$ while true; do bitcoin sendrawtransaction 0100000001f1da845bcaa97a845e79a273407c7c1d9bbae63710a81a2cab8f5fc1ce06eee6010000008c493046022100d6e0dec64778c669a4869a73dc057959ac6f8c6fa390e9ceb03bb040d3eb0933022100f3dc55dccbde883e7aadf737a5d8531847fdab1cc2b80a2357ce5dc5378a8485014104054f0d458c4dc3d0a4bb35cd17e624eb76ea99b702561bd0bea0aefe34c6c860fafca4faae957bb009e0ece9cba07cccd30dc008512a9a3021dbcfd2127938fcffffffff01ae17b132030000001976a914ba85dc466140d3ef2eac3f7e42088ec501315a4b88ac00000000; sleep 10; bitcoin sendrawtransaction 0100000001f1da845bcaa97a845e79a273407c7c1d9bbae63710a81a2cab8f5fc1ce06eee6010000008c493046022100d6e0dec64778c669a4869a73dc057959ac6f8c6fa390e9ceb03bb040d3eb0933022100f3dc55dccbde883e7aadf737a5d8531847fdab1cc2b80a2357ce5dc5378a8485014104054f0d458c4dc3d0a4bb35cd17e624eb76ea99b702561bd0bea0aefe34c6c860fafca4faae957bb009e0ece9cba07cccd30dc008512a9a3021dbcfd2127938fcffffffff01ae17b132030000001976a914ba85dc466140d3ef2eac3f7e42088ec501315a4b88ac00000000; sleep 10; done
15e8729f4632f9542790e12e7e6891ac42ca9d109c38656e7259b58ee9133d2e
22b85b88ac4f18afaab9c06ee70b47df7da23201bd2ad646ca0b202d775aa999
15e8729f4632f9542790e12e7e6891ac42ca9d109c38656e7259b58ee9133d2e
22b85b88ac4f18afaab9c06ee70b47df7da23201bd2ad646ca0b202d775aa999
15e8729f4632f9542790e12e7e6891ac42ca9d109c38656e7259b58ee9133d2e
22b85b88ac4f18afaab9c06ee70b47df7da23201bd2ad646ca0b202d775aa999
......

(I cannot remember whether the last command returns simply txid or "error: {"code":-22,"message":"TX rejected, relay anyway txid"})

No. My fully synced bitcoind refused to execute any commands except getinfo. It simply reports error message: "Warning: Displayed transactions may not be correct! You may need to upgrade, or other nodes may need to upgrade." and exit.

So I had to set up a new bitcoind in Parallels Desktop's Ubuntu virtual machine and this bitcoind was not yet fully synced with the network. And it shouldn't have many connections as it was behind NAT.

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April 17, 2013, 09:30:32 AM
 #90

Maybe the problem it that there is one implementation (bitcoind / bitcoin-qt) that decides what is right and what is not for the majority of the network. Bitcoin relies on a state when the vast majority of the network agree on the rules. That may not be the case when a single bug affects a large portion of the network. Under these conditions the whole proof of work mechanism becomes unreliable.

If we had a variety of implementations, a bug in one of them would have much smaller impact. Only users of the buggy client would be required to upgrade. We would not have to take the generally wrong way of downgrading to a buggy version.
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April 17, 2013, 09:37:52 AM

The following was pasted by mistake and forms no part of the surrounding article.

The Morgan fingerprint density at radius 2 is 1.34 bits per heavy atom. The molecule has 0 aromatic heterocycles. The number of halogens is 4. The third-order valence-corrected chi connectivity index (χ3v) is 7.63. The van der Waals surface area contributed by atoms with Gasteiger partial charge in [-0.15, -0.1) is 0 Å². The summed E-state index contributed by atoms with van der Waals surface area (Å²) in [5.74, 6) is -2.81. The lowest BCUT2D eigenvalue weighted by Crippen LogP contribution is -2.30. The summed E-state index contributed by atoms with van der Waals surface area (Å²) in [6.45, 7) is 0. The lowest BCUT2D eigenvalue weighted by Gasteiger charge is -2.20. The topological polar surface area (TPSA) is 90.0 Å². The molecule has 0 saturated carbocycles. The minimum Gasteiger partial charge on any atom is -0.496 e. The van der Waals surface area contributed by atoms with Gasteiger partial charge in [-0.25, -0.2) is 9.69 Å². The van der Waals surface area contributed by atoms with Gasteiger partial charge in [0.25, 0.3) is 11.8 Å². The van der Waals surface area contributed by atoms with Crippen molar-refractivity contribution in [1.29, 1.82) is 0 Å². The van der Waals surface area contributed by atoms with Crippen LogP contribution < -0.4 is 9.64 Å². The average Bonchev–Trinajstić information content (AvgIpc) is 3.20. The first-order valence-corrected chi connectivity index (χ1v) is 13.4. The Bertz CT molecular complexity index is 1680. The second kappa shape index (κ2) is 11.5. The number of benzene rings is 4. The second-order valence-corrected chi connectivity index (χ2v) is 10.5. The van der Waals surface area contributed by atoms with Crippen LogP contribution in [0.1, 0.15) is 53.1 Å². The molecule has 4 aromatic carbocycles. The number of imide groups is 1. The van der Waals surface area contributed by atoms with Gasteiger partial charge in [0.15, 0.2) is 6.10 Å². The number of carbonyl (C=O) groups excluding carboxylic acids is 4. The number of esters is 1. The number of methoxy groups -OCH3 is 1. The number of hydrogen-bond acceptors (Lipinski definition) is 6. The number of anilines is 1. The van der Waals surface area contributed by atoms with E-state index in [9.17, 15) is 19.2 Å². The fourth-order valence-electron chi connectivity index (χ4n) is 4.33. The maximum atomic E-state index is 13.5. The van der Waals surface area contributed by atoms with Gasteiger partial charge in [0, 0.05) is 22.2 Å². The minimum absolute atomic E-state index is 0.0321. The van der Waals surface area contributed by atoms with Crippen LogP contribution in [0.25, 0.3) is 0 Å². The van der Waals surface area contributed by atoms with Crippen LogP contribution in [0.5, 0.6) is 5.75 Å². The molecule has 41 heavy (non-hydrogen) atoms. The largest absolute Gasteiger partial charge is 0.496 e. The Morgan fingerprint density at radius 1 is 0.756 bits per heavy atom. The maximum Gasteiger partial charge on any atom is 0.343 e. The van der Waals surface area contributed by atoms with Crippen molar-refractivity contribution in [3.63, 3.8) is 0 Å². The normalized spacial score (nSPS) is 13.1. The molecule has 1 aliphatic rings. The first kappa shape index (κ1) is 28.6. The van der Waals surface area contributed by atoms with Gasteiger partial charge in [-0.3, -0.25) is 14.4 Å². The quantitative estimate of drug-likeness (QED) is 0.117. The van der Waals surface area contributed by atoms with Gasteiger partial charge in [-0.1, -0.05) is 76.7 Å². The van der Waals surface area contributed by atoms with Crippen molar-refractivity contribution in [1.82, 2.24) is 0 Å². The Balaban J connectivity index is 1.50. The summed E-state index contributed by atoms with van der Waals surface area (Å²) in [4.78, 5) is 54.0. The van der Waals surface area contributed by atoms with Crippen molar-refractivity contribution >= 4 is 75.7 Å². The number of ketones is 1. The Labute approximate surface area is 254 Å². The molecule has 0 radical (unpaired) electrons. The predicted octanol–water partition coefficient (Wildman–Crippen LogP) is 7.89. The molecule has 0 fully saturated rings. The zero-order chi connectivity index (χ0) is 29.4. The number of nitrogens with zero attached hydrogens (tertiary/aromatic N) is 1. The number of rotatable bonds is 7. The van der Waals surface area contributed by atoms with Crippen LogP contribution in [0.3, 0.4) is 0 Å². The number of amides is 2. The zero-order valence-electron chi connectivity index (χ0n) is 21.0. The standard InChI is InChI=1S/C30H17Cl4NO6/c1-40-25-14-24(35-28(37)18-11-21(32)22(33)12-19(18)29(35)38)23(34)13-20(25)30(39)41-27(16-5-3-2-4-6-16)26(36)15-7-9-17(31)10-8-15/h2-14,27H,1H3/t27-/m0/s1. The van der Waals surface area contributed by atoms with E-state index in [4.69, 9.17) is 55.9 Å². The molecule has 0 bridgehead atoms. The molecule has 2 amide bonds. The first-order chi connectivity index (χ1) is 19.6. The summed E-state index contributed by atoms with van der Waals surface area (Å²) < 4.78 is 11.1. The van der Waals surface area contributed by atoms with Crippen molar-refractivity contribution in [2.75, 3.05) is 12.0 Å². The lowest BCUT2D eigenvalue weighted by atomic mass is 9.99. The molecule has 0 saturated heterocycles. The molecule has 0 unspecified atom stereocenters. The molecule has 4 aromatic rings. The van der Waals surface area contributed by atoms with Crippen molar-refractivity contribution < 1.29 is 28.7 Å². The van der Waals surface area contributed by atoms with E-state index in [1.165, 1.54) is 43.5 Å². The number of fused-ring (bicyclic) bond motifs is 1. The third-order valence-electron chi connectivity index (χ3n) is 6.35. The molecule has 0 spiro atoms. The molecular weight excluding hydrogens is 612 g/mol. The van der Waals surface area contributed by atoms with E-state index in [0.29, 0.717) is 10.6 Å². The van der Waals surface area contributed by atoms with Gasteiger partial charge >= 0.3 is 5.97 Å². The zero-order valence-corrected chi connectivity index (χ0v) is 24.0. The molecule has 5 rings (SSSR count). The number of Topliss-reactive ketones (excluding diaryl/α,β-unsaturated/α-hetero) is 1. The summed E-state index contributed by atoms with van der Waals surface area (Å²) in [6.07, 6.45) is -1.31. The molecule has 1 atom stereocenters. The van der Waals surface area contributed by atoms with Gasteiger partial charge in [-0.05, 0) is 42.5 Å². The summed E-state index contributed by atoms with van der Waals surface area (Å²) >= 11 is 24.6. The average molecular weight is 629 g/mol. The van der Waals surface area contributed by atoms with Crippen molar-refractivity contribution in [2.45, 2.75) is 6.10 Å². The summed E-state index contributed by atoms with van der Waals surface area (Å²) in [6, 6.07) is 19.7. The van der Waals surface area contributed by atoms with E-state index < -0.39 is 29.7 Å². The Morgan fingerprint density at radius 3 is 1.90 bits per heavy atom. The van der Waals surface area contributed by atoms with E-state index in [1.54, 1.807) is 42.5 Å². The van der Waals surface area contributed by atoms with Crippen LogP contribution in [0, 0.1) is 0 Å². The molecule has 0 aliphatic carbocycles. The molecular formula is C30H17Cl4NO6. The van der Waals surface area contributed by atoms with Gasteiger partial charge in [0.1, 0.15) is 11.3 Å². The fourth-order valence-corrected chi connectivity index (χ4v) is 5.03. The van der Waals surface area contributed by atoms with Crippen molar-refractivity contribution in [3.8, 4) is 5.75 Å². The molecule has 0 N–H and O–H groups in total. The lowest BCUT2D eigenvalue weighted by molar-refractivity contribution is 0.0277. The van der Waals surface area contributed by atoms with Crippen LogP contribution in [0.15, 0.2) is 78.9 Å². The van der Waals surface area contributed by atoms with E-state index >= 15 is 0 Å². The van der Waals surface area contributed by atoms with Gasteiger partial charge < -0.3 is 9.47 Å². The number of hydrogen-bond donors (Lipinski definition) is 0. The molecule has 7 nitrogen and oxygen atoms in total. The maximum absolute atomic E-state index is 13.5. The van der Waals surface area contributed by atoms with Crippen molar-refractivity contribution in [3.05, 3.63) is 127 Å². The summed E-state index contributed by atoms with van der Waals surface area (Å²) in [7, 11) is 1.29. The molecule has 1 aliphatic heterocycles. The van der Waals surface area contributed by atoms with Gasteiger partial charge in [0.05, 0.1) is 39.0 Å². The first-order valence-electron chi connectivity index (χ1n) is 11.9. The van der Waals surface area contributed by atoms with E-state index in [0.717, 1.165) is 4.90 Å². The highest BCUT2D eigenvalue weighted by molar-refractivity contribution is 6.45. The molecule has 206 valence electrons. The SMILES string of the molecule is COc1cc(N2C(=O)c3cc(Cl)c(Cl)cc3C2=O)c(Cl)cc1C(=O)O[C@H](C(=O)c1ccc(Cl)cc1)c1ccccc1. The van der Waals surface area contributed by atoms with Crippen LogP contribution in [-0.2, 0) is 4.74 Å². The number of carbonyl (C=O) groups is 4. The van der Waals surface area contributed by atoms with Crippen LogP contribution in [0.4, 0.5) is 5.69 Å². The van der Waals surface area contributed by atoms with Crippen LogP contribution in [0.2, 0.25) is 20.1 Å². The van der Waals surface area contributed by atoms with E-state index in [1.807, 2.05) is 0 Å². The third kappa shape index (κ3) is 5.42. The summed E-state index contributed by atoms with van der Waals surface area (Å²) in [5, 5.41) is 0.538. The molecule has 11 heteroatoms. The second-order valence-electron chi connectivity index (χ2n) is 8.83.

#91

Maybe the problem it that there is one implementation (bitcoind / bitcoin-qt) that decides what is right and what is not for the majority of the network. Bitcoin relies on a state when the vast majority of the network agree on the rules. That may not be the case when a single bug affects a large portion of the network. Under these conditions the whole proof of work mechanism becomes unreliable.

If we had a variety of implementations, a bug in one of them would have much smaller impact. Only users of the buggy client would be required to upgrade. We would not have to take the generally wrong way of downgrading to a buggy version.

this is why the discussion of a "bitcoin spec" is ongoing and of worth. check the dev sub forum.

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April 17, 2013, 11:51:43 AM
 #92

Just received a telephone call from OKPAY. The double spend money has been refunded to them. They promise me to send me my 64.xxx BTC within 15 minutes after they receive my refund. Please see if they respect their promise: 1J1F3U7gHrCjsEsRimDJ3oYBiV24wA8FuV This address should receive 64.xxx BTC before 09:30 UTC.



This is not the way to do customer service. If not this incident, I don't know when they start to care me and return me the 64.xxx BTC.

why is ok support using a comma and decimal point in the same post

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April 17, 2013, 12:18:45 PM
 #93

why is ok support using a comma and decimal point in the same post

Probably both values copy pasted from previous messages or one of them c/p and the other written by the support person.
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April 08, 2014, 03:04:18 PM
 #94

It has been more than a year. I think this is the only instance of successful double spending of a 6-confirmation transaction. Have anything been done to address this problem? Comparing with those fancy applications, this involves the very fundamental principle: transaction irreversibility. If it is not fixed, I am sure it will happen again when we have another unexpected fork and the harm could be much more serious.

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April 08, 2014, 03:12:55 PM
 #95

It has been more than a year. I think this is the only instance of successful double spending of a 6-confirmation transaction. Have anything been done to address this problem? Comparing with those fancy applications, this involves the very fundamental principle: transaction irreversibility. If it is not fixed, I am sure it will happen again when we have another unexpected fork and the harm could be much more serious.

Because this required a fork, I don't think there's anything that can be done. I mean, the entire system of bitcoin relies on forks not occurring. I'm no Dev though, so don't take my word as law.